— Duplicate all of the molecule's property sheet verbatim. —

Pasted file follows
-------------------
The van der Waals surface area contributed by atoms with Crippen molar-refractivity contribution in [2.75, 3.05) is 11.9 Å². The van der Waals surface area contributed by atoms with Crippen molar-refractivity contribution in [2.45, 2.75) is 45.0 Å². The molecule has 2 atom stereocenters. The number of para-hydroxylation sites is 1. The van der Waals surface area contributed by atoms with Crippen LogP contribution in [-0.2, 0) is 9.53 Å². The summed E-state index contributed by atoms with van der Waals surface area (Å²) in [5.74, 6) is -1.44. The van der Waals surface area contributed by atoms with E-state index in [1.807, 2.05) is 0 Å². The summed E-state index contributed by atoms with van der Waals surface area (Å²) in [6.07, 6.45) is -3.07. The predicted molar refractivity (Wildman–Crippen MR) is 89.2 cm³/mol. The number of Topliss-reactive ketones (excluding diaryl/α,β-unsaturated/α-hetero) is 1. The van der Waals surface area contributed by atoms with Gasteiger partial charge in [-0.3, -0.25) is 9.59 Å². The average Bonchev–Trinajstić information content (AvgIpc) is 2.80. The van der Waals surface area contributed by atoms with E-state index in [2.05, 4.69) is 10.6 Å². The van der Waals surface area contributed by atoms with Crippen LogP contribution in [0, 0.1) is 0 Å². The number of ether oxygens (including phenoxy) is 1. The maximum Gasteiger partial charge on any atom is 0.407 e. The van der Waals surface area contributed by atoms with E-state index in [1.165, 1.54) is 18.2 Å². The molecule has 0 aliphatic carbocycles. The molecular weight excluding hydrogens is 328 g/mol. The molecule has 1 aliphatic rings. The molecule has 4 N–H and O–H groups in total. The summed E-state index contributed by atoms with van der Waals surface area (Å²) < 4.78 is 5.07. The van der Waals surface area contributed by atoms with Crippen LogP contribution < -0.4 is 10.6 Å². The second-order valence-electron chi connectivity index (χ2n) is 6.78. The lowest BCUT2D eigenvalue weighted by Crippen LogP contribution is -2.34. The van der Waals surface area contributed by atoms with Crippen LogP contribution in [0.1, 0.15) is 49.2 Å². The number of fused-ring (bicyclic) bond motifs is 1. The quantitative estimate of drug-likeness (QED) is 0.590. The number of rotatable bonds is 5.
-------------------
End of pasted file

The van der Waals surface area contributed by atoms with Crippen molar-refractivity contribution in [2.75, 3.05) is 11.9 Å². The van der Waals surface area contributed by atoms with Crippen molar-refractivity contribution in [2.45, 2.75) is 45.0 Å². The molecule has 2 atom stereocenters. The number of para-hydroxylation sites is 1. The van der Waals surface area contributed by atoms with Crippen LogP contribution in [-0.2, 0) is 9.53 Å². The summed E-state index contributed by atoms with van der Waals surface area (Å²) in [5.74, 6) is -1.44. The van der Waals surface area contributed by atoms with E-state index in [1.807, 2.05) is 0 Å². The summed E-state index contributed by atoms with van der Waals surface area (Å²) in [6.07, 6.45) is -3.07. The predicted molar refractivity (Wildman–Crippen MR) is 89.2 cm³/mol. The number of Topliss-reactive ketones (excluding diaryl/α,β-unsaturated/α-hetero) is 1. The van der Waals surface area contributed by atoms with Gasteiger partial charge in [-0.3, -0.25) is 9.59 Å². The average Bonchev–Trinajstić information content (AvgIpc) is 2.80. The van der Waals surface area contributed by atoms with E-state index in [2.05, 4.69) is 10.6 Å². The van der Waals surface area contributed by atoms with Crippen LogP contribution in [0, 0.1) is 0 Å². The number of ether oxygens (including phenoxy) is 1. The maximum Gasteiger partial charge on any atom is 0.407 e. The van der Waals surface area contributed by atoms with E-state index in [1.165, 1.54) is 18.2 Å². The molecule has 0 aliphatic carbocycles. The molecular weight excluding hydrogens is 328 g/mol. The molecule has 1 aliphatic rings. The molecule has 4 N–H and O–H groups in total. The summed E-state index contributed by atoms with van der Waals surface area (Å²) < 4.78 is 5.07. The van der Waals surface area contributed by atoms with Crippen LogP contribution < -0.4 is 10.6 Å². The second-order valence-electron chi connectivity index (χ2n) is 6.78. The lowest BCUT2D eigenvalue weighted by Crippen LogP contribution is -2.34. The van der Waals surface area contributed by atoms with Crippen LogP contribution in [0.1, 0.15) is 49.2 Å². The number of fused-ring (bicyclic) bond motifs is 1. The quantitative estimate of drug-likeness (QED) is 0.590. The number of rotatable bonds is 5.